Connecting state and local government leaders

Indiana County Returns Artifacts Taken From Tribal Graves

(AP Photo/Mike Groll)

 

Connecting state and local government leaders

Also in our State and Local Daily Digest: Kentucky’s AG threatens lawsuit over education board reorganization; an obscure Texas election code; and Minnesota’s meth problem.

ARTIFACTS | Hamilton County, Indiana’s Parks Department agreed to return all artifacts taken from graves to the Miami of Oklahoma, an American Indian tribe. The county and the tribe have been at a five-year impasse over around 500,000 bone fragments, arrowheads and pottery unearthed between 2001 and 2011 by the Indiana University-Purdue University Fort Wayne archeological team and then handed over to the Parks Department. Federal law required the tribe be consulted first, which never happened. [The Indianapolis Star]

EDUCATION | Kentucky Attorney General Andy Beshear, a Democrat, threatened to sue Republican Gov. Matt Bevin unless he rescinds an executive order reorganizing state education boards within seven days. The executive order creates a Charter Schools Advisory Council but dissolves and recreates several state boards, like the Educational Professional Standards Board, that the governor doesn’t control. “He cannot ignore laws passed by the General Assembly that create boards, lay out their structure and set mandatory terms for the members that are supposed to protect them from this type of governor’s influence,” Beshear said. “And he cannot rewrite laws he does not like simply by issuing executive orders.” Republicans accused Beshear of playing politics. [Insider Louisville]

VOTING | On Thursday the U.S. 5th Circuit Court of Appeals will consider a legal challenge to an obscure rule in the Texas Election Code that requires language interpreters who assist voters be registered to vote in the same county in which they are providing that service. A federal district judge found the law to be in violation of the Voting Rights Act last year, and the law has been on hold ever since. The legal issue is in response to an instance in 2014 when Mallika Das, a Williamson County resident, was told at the polls that her son would not be able to provide translation help because he was registered elsewhere. [Texas Tribune]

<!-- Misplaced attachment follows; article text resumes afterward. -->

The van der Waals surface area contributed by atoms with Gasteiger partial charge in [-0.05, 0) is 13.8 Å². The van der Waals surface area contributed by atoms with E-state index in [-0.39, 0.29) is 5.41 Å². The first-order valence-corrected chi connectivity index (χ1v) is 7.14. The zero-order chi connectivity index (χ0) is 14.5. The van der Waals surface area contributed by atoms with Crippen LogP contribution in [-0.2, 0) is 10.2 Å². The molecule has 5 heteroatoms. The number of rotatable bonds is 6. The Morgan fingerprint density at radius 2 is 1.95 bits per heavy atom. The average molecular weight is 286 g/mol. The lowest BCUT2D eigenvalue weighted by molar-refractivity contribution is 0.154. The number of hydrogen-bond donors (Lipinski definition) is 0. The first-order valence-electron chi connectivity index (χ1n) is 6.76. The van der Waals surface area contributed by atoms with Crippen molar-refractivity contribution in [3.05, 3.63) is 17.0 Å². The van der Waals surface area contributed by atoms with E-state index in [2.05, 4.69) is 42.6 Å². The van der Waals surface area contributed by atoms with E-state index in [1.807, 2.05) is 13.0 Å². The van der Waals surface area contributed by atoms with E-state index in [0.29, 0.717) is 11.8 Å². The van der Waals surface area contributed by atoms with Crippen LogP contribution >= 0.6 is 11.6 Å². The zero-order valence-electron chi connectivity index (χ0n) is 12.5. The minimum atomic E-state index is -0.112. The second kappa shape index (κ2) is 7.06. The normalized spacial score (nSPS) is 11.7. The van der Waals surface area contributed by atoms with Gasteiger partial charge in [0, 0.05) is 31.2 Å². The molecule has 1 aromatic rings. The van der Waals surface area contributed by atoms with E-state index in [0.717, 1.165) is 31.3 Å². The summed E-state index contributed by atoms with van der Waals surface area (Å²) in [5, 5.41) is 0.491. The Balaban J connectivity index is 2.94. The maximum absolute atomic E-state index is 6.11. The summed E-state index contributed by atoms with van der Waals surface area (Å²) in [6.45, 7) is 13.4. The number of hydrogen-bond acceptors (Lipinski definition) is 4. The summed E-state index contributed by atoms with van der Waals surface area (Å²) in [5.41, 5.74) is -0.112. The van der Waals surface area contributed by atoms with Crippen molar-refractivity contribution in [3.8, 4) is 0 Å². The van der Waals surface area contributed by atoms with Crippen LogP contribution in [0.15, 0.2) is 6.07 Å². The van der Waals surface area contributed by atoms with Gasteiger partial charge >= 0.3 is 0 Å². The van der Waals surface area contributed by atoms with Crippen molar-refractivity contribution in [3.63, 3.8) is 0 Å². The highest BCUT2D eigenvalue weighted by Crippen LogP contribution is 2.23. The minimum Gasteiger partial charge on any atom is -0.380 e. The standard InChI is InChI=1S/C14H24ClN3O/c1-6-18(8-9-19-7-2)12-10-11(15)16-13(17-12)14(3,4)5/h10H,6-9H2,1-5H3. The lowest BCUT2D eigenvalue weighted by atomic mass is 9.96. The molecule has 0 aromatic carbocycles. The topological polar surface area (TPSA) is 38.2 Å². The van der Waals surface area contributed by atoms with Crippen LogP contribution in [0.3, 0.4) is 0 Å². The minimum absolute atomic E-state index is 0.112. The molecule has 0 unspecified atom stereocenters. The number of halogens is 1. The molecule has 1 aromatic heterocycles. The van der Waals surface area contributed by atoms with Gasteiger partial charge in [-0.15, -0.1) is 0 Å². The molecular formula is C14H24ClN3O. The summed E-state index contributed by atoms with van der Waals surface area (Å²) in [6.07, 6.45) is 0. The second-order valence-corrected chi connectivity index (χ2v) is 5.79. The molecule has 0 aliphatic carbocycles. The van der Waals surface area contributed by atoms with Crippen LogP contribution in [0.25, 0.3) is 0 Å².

BODY CAMERAS | Louisiana’s House of Representative removed every civil rights and government transparency advocate from its Louisiana Law Enforcement Body Camera Implementation Task Force, leaving just legislators and law enforcement. Members from the ACLU, NAACP, Louisiana Press Association, Louisiana Association of Broadcasters, Louisiana Association of Criminal Defense Attorneys, and the state public defender are out, thanks to an amendment from Democrat Rep. Denise Marcelle, who blamed “competing sides” for the change. "I was told by staff and legislators that they wanted it to be more of a legislative body because we'll be the ones that make the decisions," she said. "There seemed to be this path where this person couldn't agree with this person in terms of the press and what to do with public record requests and we couldn't get any traction on any real reports." [The Advocate]

DRUG ENFORCEMENT | In Minnesota, a focus on opioids may be obscuring another recent drug trend—seizures of methamphetamine are on the rise. Between January and March of this year, Violent Crime Enforcement Teams seized 188 pounds of meth. If seizures continue at the same rate, as many 750 pounds could be seized by the end of the year. And more people appear to be dying from use of the drug now, compared with the number of related deaths in 2010. [MinnPost]